How To End Patronage in Cook County - NBC Chicago
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How To End Patronage in Cook County



    How To End Patronage in Cook County
    Cook County Board President Toni Preckwinkle and Mayor-elect Rahm Emanuel announce the creation of a joint committee tasked with examining county and city operations and identifying ways to cut costs.

    It used to be, if you wanted a summer job in Chicago, you went to your alderman’s office. He gave you a letter, which you had to present to the woman in charge of lifeguards at Oak Street Beach, or the guy who ran a trash-collecting crew at the park district.

    They weren’t big jobs, but they offered kids an important life lesson: If you want to get anywhere in this town, you need a political sponsor. Some of those young people learned that lesson well, cultivating their political connections until they became judges, police captains and mayoral chiefs of staff.

    I don’t know where Toni Preckwinkle worked the summer between her junior and senior years, but I know she didn’t get the job from an alderman. Preckwinkle grew up in the good-government state of Minnesota, where there are no aldermen. That’s why it’s easy for her to saw off the first rung on the patronage ladder, by getting rid of the President’s Office of Employment Training. She didn’t step on it to start her career on the public payroll.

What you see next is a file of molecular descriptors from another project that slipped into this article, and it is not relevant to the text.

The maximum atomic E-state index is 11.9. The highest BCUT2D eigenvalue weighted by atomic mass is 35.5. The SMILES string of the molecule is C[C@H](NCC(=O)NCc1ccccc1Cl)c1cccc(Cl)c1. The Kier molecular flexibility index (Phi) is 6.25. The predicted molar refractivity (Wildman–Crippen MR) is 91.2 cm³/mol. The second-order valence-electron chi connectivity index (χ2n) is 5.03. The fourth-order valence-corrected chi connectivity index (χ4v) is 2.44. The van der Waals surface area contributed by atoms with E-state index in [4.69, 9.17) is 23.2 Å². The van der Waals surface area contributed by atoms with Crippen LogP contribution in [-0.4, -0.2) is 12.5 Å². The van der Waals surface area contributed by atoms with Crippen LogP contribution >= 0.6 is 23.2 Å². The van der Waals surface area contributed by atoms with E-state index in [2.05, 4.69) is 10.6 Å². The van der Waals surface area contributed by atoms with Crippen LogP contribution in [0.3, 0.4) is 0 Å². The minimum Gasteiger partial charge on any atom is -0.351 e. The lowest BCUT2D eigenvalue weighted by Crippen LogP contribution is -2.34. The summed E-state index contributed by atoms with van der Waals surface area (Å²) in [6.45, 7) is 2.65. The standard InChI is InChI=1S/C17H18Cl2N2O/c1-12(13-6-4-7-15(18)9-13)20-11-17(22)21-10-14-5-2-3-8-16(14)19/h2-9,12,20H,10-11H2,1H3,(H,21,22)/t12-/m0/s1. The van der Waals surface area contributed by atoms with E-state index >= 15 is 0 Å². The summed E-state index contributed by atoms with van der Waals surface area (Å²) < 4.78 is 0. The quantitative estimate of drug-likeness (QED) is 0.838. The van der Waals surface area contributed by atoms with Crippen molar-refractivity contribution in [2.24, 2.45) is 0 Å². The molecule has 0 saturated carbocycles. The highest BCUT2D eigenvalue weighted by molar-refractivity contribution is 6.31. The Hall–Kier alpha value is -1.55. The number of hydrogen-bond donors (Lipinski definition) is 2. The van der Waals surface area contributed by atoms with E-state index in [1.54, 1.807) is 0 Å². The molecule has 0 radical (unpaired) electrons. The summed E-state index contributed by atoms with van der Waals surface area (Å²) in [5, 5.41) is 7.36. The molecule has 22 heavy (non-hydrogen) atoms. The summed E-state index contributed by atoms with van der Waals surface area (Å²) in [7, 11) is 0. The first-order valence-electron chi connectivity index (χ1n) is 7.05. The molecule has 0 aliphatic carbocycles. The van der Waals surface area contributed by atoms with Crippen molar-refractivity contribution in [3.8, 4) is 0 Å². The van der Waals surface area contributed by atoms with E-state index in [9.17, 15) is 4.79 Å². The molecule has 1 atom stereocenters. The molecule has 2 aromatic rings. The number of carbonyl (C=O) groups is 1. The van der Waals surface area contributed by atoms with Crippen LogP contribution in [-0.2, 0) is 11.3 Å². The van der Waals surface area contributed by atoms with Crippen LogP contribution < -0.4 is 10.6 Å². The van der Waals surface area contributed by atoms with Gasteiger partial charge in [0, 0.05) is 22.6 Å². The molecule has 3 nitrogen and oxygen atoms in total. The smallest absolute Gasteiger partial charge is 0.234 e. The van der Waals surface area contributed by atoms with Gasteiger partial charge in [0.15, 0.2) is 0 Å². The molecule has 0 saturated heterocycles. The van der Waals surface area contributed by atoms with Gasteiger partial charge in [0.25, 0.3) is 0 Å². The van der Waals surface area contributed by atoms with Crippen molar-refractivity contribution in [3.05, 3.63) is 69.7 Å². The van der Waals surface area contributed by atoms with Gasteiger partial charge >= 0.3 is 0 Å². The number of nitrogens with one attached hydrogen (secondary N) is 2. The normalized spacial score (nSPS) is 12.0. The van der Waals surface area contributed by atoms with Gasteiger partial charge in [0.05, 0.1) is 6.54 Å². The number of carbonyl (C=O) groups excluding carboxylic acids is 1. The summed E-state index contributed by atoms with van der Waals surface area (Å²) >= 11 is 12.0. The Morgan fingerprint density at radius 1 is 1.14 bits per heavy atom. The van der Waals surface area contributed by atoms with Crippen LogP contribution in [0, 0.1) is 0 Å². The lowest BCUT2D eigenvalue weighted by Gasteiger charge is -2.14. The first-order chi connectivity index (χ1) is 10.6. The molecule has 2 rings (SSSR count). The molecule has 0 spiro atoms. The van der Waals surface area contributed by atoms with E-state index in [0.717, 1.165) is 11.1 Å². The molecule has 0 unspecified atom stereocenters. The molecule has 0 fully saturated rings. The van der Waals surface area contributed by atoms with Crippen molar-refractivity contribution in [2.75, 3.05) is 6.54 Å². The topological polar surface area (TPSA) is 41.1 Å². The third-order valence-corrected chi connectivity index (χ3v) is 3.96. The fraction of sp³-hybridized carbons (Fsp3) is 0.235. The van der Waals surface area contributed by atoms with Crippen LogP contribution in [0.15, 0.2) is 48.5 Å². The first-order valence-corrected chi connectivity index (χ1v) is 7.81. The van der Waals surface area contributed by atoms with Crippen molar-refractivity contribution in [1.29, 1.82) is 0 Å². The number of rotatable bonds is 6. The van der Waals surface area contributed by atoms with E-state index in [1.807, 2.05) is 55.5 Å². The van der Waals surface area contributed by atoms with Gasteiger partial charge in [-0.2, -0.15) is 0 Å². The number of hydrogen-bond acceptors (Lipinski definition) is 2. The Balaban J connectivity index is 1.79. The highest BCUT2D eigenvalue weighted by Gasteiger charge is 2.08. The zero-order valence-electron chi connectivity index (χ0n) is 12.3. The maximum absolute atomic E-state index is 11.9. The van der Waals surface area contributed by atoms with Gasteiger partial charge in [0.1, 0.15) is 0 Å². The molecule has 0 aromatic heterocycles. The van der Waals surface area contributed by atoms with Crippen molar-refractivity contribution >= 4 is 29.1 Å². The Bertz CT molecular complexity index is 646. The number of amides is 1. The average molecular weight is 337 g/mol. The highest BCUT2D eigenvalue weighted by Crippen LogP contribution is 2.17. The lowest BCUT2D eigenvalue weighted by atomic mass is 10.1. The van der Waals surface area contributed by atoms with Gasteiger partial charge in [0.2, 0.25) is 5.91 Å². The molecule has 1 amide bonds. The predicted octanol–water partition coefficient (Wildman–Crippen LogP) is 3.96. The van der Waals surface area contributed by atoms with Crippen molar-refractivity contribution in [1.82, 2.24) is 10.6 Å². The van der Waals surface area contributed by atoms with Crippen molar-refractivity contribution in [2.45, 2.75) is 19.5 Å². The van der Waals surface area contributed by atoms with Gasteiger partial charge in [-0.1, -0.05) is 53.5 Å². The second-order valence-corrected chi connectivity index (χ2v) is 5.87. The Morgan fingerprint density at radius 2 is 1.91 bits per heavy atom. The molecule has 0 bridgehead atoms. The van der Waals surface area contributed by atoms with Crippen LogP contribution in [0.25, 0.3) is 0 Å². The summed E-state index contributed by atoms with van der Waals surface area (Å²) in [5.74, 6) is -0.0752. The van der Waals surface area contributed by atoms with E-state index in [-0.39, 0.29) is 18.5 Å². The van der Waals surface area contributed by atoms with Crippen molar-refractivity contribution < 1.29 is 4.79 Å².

Preckwinkle is cutting the office’s staff by 40 percent, ending its oversight of trainees and renaming it Cook County Works. For the past 16 years, the program has been under the control of the nepotistic Stroger family, which believed in giving a well-connected kid a hand up. As a result, according to WBEZ, “a summer youth jobs program run by POET is now the subject of a federal criminal investigation. Last year a former POET financial manager pleaded guilty to embezzling more than $100,000 in public funds. Between 2003 and 2008, POET was forced to return $8.4 million in funding to the state due to accounting irregularities.”

    Under Todd Stroger, the office was headed by state Rep. Art Turner, who unsuccessfully ran for lieutenant governor last year. The $110,000 job allowed Turner to increase his government pension. Like Stroger, Turner also believed in helping the well-connected. His old seat in the General Assembly is now occupied by a young man named Art Turner Jr. To replace Turner, Preckwinkle hired attorney Karin Norington-Reaves.

    “You know, I think POET was one of the places where people who had political connections were placed without regard to their competence,” Preckwinkle said at a press conference. “So she had a lot of difficulty when she came in.”

    Norington-Reaves’s pedigree includes jobs with Teach for America in California, and the Maryland Attorney General’s office. The best people to end patronage are people who don’t owe their careers to patronage.

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